Asked by reader. Answered by the Wonk on November 18, 2002
VS.NET has this great feature that takes an app.config file in the root of a project and copies it to the output of the project at build-time, renaming the file to <projectName>.exe.config, as per .NET requirements. However, it doesn’t do that for any other type of file, e.g. app.manifest. Likewise, VS.NET 2002 provides no capacity in C# or VB.NET projects to do anything custom at different parts of the project build cycle, like pre-build or post-build, where you could do these kinds of things yourself. If you happen to have a version of VS.NET that provides C++ project types, you can create a C++ Makefile project, change it to a Utility project, add your shell commands in pre-build or post-build events and, using VS.NET build dependencies, make your C++ Utility project execute at the right time during the build process.
However, as you might be able to tell from the description, this is a bit of a hack. Luckily, in VS.NET 2003, the latest version that supports the .NET Framework 1.1 and available in beta version to MSDN subscribers, C# projects allow you to add your shell commands to the pre-build and post-build events during the project build. Access to the project build event settings are available via Project->Properties->Common Properties->Build Events. Figure 1 shows the copying of an app.manifest file to the output directory based on the project name.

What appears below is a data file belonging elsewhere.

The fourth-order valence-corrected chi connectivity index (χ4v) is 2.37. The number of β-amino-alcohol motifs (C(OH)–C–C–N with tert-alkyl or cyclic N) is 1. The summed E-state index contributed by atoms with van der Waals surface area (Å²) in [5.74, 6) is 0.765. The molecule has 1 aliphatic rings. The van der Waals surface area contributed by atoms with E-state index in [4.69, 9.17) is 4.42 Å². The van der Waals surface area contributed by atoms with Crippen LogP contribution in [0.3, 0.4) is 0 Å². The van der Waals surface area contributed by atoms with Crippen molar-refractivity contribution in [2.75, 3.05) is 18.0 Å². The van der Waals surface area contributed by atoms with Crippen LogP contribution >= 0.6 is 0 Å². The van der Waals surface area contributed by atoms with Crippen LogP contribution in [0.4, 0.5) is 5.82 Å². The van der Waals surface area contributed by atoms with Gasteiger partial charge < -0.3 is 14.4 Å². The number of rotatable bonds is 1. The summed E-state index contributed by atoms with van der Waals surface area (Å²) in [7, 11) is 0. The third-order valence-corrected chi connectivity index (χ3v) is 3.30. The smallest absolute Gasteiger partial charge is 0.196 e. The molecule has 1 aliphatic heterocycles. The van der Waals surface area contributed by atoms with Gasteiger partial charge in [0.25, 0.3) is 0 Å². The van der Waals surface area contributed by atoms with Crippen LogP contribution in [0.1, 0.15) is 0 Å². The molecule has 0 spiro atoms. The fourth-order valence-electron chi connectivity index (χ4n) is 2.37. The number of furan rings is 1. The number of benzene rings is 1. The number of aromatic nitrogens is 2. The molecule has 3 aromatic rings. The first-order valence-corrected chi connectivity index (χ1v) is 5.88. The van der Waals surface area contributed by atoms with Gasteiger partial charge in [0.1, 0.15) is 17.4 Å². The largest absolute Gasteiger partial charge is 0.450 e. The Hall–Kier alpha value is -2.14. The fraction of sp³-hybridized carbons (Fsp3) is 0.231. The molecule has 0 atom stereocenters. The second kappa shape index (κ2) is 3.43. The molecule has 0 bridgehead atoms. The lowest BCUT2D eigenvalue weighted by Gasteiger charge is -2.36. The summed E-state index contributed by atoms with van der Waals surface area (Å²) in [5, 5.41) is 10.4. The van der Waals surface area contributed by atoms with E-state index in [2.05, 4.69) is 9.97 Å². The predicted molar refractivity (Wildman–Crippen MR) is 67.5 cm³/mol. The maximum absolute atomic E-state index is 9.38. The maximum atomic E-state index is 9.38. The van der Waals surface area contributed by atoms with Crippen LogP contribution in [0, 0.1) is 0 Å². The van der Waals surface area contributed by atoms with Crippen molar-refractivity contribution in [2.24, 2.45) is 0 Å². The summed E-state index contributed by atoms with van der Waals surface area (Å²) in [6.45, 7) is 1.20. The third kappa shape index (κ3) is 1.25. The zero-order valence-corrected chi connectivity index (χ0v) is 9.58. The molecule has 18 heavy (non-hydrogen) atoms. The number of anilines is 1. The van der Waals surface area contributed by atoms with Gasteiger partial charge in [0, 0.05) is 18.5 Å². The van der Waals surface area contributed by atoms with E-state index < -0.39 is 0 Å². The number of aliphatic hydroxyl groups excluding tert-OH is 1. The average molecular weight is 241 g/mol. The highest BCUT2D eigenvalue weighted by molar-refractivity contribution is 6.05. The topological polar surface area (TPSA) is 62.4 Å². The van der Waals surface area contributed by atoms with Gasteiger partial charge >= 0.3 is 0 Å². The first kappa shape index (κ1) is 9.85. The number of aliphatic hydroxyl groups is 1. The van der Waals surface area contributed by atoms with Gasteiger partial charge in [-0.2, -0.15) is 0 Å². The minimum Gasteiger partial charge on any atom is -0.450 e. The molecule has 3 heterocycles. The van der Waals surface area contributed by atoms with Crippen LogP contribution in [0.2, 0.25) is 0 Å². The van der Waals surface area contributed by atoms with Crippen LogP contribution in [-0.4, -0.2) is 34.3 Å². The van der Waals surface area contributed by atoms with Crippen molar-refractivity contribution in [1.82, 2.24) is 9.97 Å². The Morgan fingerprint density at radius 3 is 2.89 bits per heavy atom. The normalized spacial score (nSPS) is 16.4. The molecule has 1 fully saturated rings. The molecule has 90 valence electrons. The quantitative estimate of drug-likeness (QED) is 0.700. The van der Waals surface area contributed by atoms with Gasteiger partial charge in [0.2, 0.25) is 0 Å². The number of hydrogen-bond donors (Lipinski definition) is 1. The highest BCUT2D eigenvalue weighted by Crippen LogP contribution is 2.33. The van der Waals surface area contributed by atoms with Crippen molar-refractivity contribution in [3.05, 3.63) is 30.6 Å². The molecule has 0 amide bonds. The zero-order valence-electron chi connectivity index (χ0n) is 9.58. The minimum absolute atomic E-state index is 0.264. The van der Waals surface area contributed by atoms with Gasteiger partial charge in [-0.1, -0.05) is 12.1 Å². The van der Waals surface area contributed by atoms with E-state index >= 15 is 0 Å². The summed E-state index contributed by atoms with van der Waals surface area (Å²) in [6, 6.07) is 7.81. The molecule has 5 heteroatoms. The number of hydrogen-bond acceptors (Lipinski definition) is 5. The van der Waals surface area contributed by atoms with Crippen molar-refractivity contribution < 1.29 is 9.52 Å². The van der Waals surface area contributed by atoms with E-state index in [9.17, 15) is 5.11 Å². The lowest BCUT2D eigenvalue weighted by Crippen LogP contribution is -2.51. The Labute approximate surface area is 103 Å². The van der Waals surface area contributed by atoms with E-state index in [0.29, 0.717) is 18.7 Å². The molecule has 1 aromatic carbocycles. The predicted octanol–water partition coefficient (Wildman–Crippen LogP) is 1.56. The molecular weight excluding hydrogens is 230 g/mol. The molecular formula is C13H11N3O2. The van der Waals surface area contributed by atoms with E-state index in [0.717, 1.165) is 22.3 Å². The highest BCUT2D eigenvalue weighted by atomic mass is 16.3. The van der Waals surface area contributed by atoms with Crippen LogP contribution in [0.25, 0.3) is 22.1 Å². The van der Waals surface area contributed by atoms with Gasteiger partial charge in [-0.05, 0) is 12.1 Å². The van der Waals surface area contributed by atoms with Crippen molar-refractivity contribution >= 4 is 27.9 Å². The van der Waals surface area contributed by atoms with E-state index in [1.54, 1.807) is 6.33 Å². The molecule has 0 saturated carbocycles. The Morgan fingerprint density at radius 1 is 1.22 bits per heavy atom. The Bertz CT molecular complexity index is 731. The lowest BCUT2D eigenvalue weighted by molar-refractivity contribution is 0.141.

Figure 1: VS.NET 2003 C# project pre-build and post-build event handling
Notice the use of variables in Figure 1:
copy $(ProjectDir)app.manifest $(ProjectDir)$(OutDir)$(ProjectName)$(TargetExt).manifest
You can type these in from memory, or you can press the “…” button to show the event command line editor dialog, as shown in Figure 2.
Figure 2: Build event command line editor dialogAnd as if the event builder dialog wasn’t enough, the batch file being executed will be written to the output directory of the project, so you can debug exactly what is being executed if there’re any problems.
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